Plenty of people took issue with the way that the Dallas Housing Authority (DHA) announced plans this spring to move formerly incarcerated and homeless residents into five Dallas apartment complexes. They argued that they were taken by surprise, and that they weren’t included in the process.
I remember reading a DMN story quoting DHA CEO MaryAnn Russ, in which Russ expressed that she wished the agency had talked to neighbors about the plans before the locations were announced. But, referring to neighbors’ responses to the news, she said, “I’m not heartened to believe it would’ve somehow been different.”
True? We may be about to find out. Neighbors in Oak Cliff and Lake Highlands have pressed the DHA and the city to evenly spread subsidized housing residents throughout Dallas and into the suburbs (previous posts in this series explained new DHA efforts in this regard as well as obstacles to the ideal), and to communicate better with impacted neighborhoods.
Russ pledged to do this at the most recent city council housing committee meeting, as reported by the DMN’s Kim Horner, stating that as the DHA seeks proposal requests for 350 more supportive housing units (starting this week), it would notify councilmen and neighborhood leaders early in the process when a program site is found.”One of the things we’re going to try to do is not take anybody by surprise,” Russ said. “At the same time, we’ve got a job to do, and we’re going to do it.”
Russ mentioned to us at last week’s Oak Cliff Chamber of Commerce quality of life committee meeting that councilmen Dave Neumann and Jerry Allen were present during the housing committee meeting, but on this occasion, no city officials were calling on Russ to hold up or pull out of housing units.
“It was all sweetness and light,” Russ quipped. The reason? Through permanent supportive housing efforts, both this spring and the 350 that will be announced in December, the DHA is providing homes for 500-plus individuals and families who are formerly incarcerated or homeless. “Everybody realized we have bailed their butts out,” Russ said. “If we didn’t do this, the city would have to, and in this fiscal year, that’s a big deal.”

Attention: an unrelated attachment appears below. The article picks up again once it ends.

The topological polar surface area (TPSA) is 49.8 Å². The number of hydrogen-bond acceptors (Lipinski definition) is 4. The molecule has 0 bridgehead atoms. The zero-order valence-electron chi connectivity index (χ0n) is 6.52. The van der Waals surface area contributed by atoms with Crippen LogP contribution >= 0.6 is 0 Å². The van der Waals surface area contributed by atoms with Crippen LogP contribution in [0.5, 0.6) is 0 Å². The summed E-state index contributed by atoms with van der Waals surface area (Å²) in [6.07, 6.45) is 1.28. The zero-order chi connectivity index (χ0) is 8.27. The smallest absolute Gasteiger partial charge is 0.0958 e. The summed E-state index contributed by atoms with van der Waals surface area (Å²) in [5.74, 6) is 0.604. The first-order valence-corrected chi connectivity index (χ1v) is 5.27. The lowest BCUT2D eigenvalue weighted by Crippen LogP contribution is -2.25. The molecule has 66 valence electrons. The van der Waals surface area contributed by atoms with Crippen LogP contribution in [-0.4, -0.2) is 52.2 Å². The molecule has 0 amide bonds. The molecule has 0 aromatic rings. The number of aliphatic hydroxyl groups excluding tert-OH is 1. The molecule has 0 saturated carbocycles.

After we observed Russ at the committee meeting, it became more evident why she may rub some people the wrong way. Her language is a bit spicy, and she has the tendency to append conciliatory comments with defensive statements (see above). She’s a tough cookie — one hint of this was the 25-year-old Lucchese boots she donned with her pantsuit — and she has to be. Russ was hired as CEO of the DHA in February 2009 after a series of money problems plagued the agency. She told the DMN’s Horner that her specialty is fixing broken housing problems, and that “we want the agency to be something the city can be proud of.”
Russ told us she understands that neighbors may be distrusting of the DHA, especially based on past indiscretions. But she said she has a harder time understanding why people get so upset when the agency is trying to do the right thing.
As we’ve mentioned previously in this series, the DHA does not need the city’s approval to give people a roof over their heads. But Russ is not an idiot. She knows it is in her best interest to work with city leaders and communicate with neighbors about subsidized housing projects — and if she somehow didn’t know that before this spring, she knows it now. However, from everything we’ve read and observed, it appears that Russ may be more concerned with the best interests of people who need homes than with how other people — including Dallas councilmen — perceive her.
If the city wants to pressure Russ and the DHA to spread the poor, so to speak, perhaps the best method is via the DHA board — five members who oversee the agency, each appointed by the mayor. Keep reading Back Talk for more on this topic.
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